A: I’ve been in New York for 37 years and I’ve been selling antiques for 30 years. Originally, I had a store at the Chelsea Antique Building selling vintage watches. I started my e-commerce business in 1997, and I now have three online venues: My primary store, andreburgos.com is where I showcase my best stuff. I stock more affordably-priced items on my Etsy shop, Andre's Tavern. My online business is really taking off. I used to sell at the old Chelsea Antiques Garage on 25th Street, setting up shop on weekends. I was there for 14 years. It was an amazing place -- crowded and grimey -- a meat-locker in the winter -- but I loved every minute of it. After the Antiques Garage closed, I moved to the Chelsea Antiques Market until it closed in December 2019. I have been setting up at the Grand Bazaar NYC (Columbus Ave. & 77th St.) every Sunday since January 2020. The market has closed temporarily due to the Coronavirus outbreak.
A: I buy items that I like for their visual and craftsmanship qualities. I do have a love for food and wine that comes to me naturally, being from France, so anything related is interesting to me. I also like researching makers, history and manufacturing techniques, which helps me when curating my offerings.
A: Growing up in Brittany, my family always collected antiques and made things with their hands. I was surrounded by beautiful things as a child, which probably led to my choosing to study industrial design and interior design in Paris. At age 28 I became head of Andree Putman's [legendary French interior designer] office in NYC, working on projects like Morgan's hotel, Palladium night club, and Barney's department store. I supervised the creation of custom-designed and hand-crafted fixtures and furniture for high-end clients with huge budgets -- That was back in the 80's; that kind of spending rarely happens these days! For a few years I owned an interior design firm on Fifth Avenue, doing residential projects for select clients ... but I started to loose interest in the business. Budgets were dropping ... my clients were very demanding ... and I found myself doing less of the design work I loved.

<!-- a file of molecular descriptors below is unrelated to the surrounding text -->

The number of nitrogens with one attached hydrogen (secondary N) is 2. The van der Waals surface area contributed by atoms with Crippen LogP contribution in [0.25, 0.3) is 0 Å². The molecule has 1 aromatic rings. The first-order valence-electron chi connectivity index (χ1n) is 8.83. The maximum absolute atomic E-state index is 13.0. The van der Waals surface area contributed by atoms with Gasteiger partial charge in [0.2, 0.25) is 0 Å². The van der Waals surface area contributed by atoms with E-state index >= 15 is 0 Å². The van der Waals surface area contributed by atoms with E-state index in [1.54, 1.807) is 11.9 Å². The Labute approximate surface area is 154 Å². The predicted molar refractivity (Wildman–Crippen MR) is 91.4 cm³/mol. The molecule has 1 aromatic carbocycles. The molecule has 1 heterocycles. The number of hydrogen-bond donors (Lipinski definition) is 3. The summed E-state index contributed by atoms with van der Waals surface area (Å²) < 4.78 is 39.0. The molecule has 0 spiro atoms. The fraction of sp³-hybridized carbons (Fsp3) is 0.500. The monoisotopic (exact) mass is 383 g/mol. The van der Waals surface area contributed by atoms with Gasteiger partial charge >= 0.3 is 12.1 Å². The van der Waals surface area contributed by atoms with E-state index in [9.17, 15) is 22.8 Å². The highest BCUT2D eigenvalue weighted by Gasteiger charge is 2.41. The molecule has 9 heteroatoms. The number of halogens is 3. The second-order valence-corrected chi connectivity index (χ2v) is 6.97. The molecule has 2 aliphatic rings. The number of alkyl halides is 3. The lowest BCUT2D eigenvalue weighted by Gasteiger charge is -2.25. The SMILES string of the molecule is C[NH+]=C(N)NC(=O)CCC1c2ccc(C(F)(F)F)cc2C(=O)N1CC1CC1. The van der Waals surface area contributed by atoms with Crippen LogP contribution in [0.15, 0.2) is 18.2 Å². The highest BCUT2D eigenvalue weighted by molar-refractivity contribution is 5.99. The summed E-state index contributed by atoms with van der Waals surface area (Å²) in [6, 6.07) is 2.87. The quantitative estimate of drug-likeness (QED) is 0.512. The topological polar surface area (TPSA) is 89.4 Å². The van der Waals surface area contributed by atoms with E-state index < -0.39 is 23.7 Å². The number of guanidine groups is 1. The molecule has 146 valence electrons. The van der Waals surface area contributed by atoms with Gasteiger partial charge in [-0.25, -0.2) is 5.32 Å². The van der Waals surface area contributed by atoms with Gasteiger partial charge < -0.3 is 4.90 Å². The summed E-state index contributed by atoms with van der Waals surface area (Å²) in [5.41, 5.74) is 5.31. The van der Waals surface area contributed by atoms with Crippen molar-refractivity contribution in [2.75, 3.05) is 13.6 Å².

I had always had a fascination in functional and aesthetically pleasing items, and I had collected old watches. I eventually taught myself to repair them; and that eventually led to my leaving the design business and opening a Manhattan storefront, dedicated to restoring and selling fine antique watches. I traveled quite a bit back to France, and one time I found a trove of antique corkscrews at a Paris street market that interested me. When I brought them back to my store in New York, they sold really fast. So, I joined a collector's club and started attending fine auctions, doing research, and becomming an expert. As my knowledge base expanded, I purchased more wine related objects, culinary and table items, antique knives and small collection items ... which I now curate and sell online, and at the market.
A: I am always on the lookout. I bring in new things to the market each week, in addition to the basic items I bring every week. I do the same for my website. I update it each week and send an e-blast to my customers from the markets to give them a preview of the new items. Getting on my email list is the best way of getting the first chance to see and buy my newest finds before they go to the market.
A: I work everyday to discover merchandise and rare finds. I have pride in my merchandise and have a deep knowledge of my inventory, including manufacturing process, makers, patents, usage, etc... I have a buyer in France that supplies me with antiques, but I also buy locally too. That allows me to present a wide selection of hand-picked items from America and Europe. I take great care of the items I sell and in my business -- it gives my customers the feeling that I will take care of them well, too. I have many repeat customers, and some clients that keep coming back for over 20 years!